I will openly admit that I don’t know as many Punk bands as I should as my love for it is measured in variable ways.  I could argue that Sex Pistols were the greatest in their raw field.  But that’s the obvious choice.  Some have great love for The Ramones,  a band that I gave up to Pop/Punk after the second album.  Love them but not much after the second.

This,  of course,  makes me curious.   As readers, Which Punk bands are your favorites?  Is it hard core, Pop, or ‘mix and match’ Punk that catches your fancy?  And, since we’re here, an important album by a Punk band.

Review: The Complete Scepter Singles – B. J. Thomas

The music of B.J Thomas has been quite resilient over the decades since they were first recorded. The fact that Real Gone Music is releasing a collected set of Thomas classics is clearly indicative of that.  And how many of you remember hearing the fast arriving hits from B.J. Thomas as the songs played through car radios and tiny AM units? Plenty of you, I know. I was one of them.

On the 2CD collected Scepter (Thomas’ label) set,  you will discover a whopping 46 tracks, all compiled from the issued singles released on Scepter Records.  Many of these singles are memorable classics including B. J. Thomas’ best known,  “Raindrops Keep Falling On My Head”.  That one was a #1 hit, largely due to the Butch Cassidy and The Sundance Kid film.  But if you found Thomas early on, like I had, you might have been a fan before that hit spilled from radios everywhere.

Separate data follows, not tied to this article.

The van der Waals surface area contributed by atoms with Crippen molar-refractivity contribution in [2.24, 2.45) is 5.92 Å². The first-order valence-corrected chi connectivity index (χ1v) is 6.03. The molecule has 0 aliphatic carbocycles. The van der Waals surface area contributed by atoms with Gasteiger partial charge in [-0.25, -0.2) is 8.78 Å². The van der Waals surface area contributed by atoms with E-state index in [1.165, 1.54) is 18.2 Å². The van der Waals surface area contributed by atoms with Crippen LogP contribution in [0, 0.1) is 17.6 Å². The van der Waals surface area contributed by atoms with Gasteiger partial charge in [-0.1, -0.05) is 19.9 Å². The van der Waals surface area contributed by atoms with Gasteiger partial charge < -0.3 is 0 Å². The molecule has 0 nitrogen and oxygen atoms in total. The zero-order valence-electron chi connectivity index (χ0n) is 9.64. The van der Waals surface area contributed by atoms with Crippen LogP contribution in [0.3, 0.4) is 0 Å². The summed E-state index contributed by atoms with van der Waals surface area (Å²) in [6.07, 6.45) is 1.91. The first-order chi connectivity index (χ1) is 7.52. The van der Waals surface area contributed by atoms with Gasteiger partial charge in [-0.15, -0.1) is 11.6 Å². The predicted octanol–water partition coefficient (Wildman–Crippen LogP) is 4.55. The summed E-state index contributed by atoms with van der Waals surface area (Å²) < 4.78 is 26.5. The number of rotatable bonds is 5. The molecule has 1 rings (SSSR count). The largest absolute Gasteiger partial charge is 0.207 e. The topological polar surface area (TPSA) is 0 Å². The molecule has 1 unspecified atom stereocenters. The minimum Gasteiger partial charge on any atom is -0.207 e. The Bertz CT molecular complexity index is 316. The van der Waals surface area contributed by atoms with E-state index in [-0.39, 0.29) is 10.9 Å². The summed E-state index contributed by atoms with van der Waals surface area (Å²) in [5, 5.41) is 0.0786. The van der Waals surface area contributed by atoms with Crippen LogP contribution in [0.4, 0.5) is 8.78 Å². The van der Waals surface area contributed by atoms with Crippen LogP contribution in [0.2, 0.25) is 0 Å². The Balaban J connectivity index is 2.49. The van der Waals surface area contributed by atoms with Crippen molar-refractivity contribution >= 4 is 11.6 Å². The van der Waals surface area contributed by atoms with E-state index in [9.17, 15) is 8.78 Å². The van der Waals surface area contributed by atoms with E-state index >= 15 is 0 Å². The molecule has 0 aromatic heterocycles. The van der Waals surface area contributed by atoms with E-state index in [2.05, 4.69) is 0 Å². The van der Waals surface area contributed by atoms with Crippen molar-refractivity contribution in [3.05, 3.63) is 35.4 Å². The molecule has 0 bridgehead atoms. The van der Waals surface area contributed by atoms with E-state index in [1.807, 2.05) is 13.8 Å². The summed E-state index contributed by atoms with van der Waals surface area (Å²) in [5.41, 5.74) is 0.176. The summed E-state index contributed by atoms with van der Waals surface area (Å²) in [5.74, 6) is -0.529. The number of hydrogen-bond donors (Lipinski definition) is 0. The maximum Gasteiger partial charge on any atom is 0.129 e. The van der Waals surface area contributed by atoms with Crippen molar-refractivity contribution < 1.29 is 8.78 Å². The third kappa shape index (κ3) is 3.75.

“The Eyes Of A New York Woman” was a charted hit in 1968, followed closely by the bigger hit, “Hooked On A Feeling”, which reached #5.  After Raindrops,  a very close string of hits rewarded B. J. Thomas with enough excellence including “Everybody’s Out Of Town” ; “I Just Can’t Help Believing”; “Most Of All”; “No Love At All”; “Mighty Clouds Of Joy”; “Long Ago Tomorrow”; a personal favorite of my own, “Rock And Roll Lullaby”, which showcases Thomas’ incredible vocal range and talent; and “That’s What Friends Are For”.

The rest of the songs found on The Complete Scepter Singles include early and later hits not mentioned, some obscure and some just as well charted as those previously mentioned.  Some of them represent B-sides.  All represent the vocal work of a timeless artist.